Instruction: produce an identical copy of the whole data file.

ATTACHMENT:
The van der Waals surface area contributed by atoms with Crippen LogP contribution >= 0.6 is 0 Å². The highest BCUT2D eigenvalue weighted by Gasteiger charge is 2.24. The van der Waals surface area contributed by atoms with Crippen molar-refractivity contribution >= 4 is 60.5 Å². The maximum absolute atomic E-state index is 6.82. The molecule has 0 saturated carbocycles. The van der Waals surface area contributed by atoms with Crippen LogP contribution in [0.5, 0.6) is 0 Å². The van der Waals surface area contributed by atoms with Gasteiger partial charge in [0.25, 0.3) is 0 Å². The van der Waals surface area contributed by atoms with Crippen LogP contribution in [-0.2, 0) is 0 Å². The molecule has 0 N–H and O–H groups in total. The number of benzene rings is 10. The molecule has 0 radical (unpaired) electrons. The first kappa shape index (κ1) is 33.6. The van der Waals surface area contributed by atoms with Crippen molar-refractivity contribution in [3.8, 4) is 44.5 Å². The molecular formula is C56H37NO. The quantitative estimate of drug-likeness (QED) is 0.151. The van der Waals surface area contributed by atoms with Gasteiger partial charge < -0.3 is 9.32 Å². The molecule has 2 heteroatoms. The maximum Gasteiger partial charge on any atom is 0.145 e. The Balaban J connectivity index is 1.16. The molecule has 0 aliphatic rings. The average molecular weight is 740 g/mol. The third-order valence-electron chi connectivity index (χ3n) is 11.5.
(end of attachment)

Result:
The van der Waals surface area contributed by atoms with Crippen LogP contribution >= 0.6 is 0 Å². The highest BCUT2D eigenvalue weighted by Gasteiger charge is 2.24. The van der Waals surface area contributed by atoms with Crippen molar-refractivity contribution >= 4 is 60.5 Å². The maximum absolute atomic E-state index is 6.82. The molecule has 0 saturated carbocycles. The van der Waals surface area contributed by atoms with Crippen LogP contribution in [0.5, 0.6) is 0 Å². The van der Waals surface area contributed by atoms with Gasteiger partial charge in [0.25, 0.3) is 0 Å². The van der Waals surface area contributed by atoms with Crippen LogP contribution in [-0.2, 0) is 0 Å². The molecule has 0 N–H and O–H groups in total. The number of benzene rings is 10. The molecule has 0 radical (unpaired) electrons. The first kappa shape index (κ1) is 33.6. The van der Waals surface area contributed by atoms with Crippen molar-refractivity contribution in [3.8, 4) is 44.5 Å². The molecular formula is C56H37NO. The quantitative estimate of drug-likeness (QED) is 0.151. The van der Waals surface area contributed by atoms with Gasteiger partial charge < -0.3 is 9.32 Å². The molecule has 2 heteroatoms. The maximum Gasteiger partial charge on any atom is 0.145 e. The Balaban J connectivity index is 1.16. The molecule has 0 aliphatic rings. The average molecular weight is 740 g/mol. The third-order valence-electron chi connectivity index (χ3n) is 11.5.